Being an intentional disciple is going to be hard, but necessary

Michigan Catholic staff reporter Dan Meloy sporting a Detroit City FC scarf in front of St. Bernard Parish in Wauwatosa, Wisc. (Dan Meloy | The Michigan Catholic)

“Being a disciple means being constantly ready to bring the love of Jesus to others, and this can happen unexpectedly and in any place; on the street, in a city square, during work, on a journey”— Archbishop Allen H. Vigneron, Unleash the Gospel

Dan Meloy

Well … this is going to be hard.

In a world that’s increasingly secular, the idea of sharing your faith in a non-Church setting can be intimidating and at times, downright terrifying for today’s young adults.

Whether it’s a false perception of Catholics being intolerant prudes or the worry that proclaiming our Catholic faith runs the risk of alienating people we know and respect, today’s evangelists have to live in a world where Christianity is increasingly counter-cultural.

But it’s not up to us to determine when and where we exist on this earth to spread the Gospel. God already made that decision millennia ago.

Rather, it’s up to us to go about doing the work of proclaiming Christ, hazarding whatever social ridicule or awkward stares we get for making the sign of the cross when an ambulance rolls by or telling someone we know we’re praying for them when they share their troubles.

Last Sunday, I had the opportunity to take a bus trip to Wisconsin to support a local soccer team I follow — taking full advantage of a weekend off. The bus arrived early, meaning the group had a few hours to kill before the game.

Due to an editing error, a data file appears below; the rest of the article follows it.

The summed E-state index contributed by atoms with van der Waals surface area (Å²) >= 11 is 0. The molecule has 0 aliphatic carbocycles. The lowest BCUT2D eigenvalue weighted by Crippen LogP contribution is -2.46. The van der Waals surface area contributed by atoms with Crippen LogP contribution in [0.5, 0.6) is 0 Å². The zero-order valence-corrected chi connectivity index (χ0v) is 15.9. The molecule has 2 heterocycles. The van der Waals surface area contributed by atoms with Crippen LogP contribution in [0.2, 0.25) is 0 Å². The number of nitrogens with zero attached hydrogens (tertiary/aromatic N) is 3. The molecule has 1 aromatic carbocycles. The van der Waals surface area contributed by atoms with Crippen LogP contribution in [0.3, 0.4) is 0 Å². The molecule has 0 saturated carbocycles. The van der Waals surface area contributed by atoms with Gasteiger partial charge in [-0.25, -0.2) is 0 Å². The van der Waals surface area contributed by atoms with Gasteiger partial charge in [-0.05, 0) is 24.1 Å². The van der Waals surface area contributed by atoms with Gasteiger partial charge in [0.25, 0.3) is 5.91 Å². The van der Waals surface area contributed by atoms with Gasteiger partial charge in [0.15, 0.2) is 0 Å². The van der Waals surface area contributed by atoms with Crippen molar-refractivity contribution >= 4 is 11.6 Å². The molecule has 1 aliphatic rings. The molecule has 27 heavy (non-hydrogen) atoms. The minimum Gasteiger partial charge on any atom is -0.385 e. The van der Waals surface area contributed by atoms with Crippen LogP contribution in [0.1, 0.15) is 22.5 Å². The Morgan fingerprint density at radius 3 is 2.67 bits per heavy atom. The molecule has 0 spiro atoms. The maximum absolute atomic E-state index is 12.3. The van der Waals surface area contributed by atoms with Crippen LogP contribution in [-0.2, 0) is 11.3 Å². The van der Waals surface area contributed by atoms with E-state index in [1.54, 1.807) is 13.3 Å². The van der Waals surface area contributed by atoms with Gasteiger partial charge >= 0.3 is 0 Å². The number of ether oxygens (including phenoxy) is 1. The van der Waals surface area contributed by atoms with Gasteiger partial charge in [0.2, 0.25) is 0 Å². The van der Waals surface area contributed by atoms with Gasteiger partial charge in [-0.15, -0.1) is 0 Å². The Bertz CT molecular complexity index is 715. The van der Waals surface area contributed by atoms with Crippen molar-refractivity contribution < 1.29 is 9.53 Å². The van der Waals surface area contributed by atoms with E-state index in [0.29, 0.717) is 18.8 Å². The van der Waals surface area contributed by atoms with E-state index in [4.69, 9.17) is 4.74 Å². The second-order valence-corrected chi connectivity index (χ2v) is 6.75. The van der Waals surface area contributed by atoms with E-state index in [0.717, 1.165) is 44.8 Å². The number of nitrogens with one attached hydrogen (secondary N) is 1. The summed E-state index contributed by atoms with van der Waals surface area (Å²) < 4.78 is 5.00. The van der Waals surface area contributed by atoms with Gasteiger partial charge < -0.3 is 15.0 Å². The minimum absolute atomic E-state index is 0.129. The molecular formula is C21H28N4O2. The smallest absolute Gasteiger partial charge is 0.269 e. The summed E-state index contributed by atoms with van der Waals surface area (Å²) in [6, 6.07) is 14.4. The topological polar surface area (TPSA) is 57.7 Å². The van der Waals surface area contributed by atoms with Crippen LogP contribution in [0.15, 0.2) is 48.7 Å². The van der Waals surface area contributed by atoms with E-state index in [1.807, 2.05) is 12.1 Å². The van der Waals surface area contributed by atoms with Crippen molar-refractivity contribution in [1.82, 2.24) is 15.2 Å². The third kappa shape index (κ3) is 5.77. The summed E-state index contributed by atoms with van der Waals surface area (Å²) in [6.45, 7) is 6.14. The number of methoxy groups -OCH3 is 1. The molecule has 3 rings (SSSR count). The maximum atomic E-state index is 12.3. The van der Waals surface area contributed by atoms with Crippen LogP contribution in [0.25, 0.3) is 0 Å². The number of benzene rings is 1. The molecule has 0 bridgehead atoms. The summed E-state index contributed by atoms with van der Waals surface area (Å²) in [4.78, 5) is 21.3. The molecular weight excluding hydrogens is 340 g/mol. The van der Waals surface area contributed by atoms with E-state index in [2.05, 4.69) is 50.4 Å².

I whipped out my phone and looked up where the nearest Mass was — shout out to St. Bernard Parish in Wauwatosa — and went on my way. As I started walking away from the group, I had this pit in my stomach. Should I have invited them?

I had a good idea what the answer would be, but I still felt guilty for not extending the olive branch. What was I worried about? Ostracizing myself from the group for guilt-tripping people into coming to church? Admittedly, that would make the six-hour trip home a little awkward. But part of me was disappointed in myself for not using the moment to evangelize, for bringing Christ to others.

Maybe I’m being hard on myself. Maybe being an evangelist means knowing when to pick your battles. Maybe just living a Christian life is good enough in some circles.

Whatever is the answer, I thought a lot about it on the way home, what it means to bring Christ to the “city square.”

Dan Meloy is a staff reporter for The Michigan Catholic newspaper.